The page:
Peripheral vascular disease
Peripheral vascular disease is another diabetes complication, which targets the blood vessels. When you have diabetes, the blood vessels located in your legs and feet narrow or get blocked due to fat deposits. This reduces the blood flow to your legs and feet.
The cuts and wounds that get infected because of peripheral diabetic neuropathy will not completely heal or not heal at all because of peripheral vascular disease.
When these wounds get infected, it may lead to gangrene and foot ulcers. These two other complications can lead to the amputation of a toe, a foot, or a part of your leg. Amputation happens to prevent infection from spreading to other parts of the body.
Diabetes and foot problems
Anyone can experience foot problems. However, people with diabetes frequently suffer from different foot conditions that may become severe over time.
Here are some foot problems diabetics might experience:
Calluses are layers of skin that have thickened and hardened due to the unequal distribution of weight. You can also develop calluses when wearing tight-fitting shoes. Calluses will start to form when your feet and shoes cause too much friction.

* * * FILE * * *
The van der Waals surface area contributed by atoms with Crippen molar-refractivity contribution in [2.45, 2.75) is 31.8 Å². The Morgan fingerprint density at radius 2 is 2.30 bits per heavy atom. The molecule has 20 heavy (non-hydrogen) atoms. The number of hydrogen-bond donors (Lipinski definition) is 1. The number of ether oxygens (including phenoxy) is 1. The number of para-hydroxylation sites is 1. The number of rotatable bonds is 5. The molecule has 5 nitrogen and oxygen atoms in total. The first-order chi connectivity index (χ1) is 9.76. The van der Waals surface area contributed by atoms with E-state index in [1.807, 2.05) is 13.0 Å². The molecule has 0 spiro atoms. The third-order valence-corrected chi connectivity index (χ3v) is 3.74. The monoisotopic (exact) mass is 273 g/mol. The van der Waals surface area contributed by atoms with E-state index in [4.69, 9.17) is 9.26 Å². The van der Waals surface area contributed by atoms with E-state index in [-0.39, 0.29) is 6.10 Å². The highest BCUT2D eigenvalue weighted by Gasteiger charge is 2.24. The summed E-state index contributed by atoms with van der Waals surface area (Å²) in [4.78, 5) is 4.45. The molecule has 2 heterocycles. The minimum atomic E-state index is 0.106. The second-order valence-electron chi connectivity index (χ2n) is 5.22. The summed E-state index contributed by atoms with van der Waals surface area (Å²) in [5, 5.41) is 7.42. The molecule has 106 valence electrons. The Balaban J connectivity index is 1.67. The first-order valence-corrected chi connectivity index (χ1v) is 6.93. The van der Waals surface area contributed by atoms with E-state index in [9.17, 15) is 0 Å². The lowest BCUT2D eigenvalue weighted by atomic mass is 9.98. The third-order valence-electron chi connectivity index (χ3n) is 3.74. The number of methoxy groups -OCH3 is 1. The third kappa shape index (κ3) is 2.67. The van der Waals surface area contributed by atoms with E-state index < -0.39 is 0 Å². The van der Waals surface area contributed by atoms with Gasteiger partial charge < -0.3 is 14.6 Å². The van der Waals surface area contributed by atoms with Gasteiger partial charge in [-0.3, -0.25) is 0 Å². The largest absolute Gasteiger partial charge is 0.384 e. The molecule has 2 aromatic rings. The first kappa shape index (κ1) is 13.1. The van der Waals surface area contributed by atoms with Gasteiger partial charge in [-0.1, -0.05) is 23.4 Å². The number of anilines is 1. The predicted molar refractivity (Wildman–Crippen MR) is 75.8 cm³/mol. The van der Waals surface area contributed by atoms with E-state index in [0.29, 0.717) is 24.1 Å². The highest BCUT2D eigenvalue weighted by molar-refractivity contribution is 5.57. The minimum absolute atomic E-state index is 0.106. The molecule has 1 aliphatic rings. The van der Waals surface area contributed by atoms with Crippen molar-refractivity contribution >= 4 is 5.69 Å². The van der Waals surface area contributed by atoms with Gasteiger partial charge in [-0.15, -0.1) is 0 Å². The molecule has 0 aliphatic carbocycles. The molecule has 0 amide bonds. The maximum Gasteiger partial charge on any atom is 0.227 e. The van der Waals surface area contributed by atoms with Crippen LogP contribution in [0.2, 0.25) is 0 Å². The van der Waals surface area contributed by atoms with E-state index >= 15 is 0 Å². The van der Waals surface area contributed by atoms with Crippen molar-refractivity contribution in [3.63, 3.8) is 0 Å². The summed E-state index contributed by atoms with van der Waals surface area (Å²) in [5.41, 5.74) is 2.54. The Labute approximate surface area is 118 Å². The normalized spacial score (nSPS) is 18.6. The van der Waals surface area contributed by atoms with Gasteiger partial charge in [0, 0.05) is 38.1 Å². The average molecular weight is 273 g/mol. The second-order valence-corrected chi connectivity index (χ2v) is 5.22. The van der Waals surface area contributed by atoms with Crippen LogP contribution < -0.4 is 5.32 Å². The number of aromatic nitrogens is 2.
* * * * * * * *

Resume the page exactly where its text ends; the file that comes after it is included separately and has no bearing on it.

When you have diabetes, calluses tend to develop faster and more frequently on your feet. If calluses are not trimmed regularly, the skin will continue to build-up causing it to crack, leading to open sores or ulcers.
Corns are just like calluses, but they develop more on the bony part of the toes or in between the toes. If not treated immediately, hard skin will continue to pile up, which can cause foot ulcers.
Athlete’s foot is a type of fungal infection, which causes redness, itchiness, dryness, and cracks on the foot. This foot problem is most common in people with diabetes. Athlete’s foot can be treated by using anti-fungal creams and medications. However, if an athlete’s foot is not treated properly, it can become a breeding ground for germs that causes infection.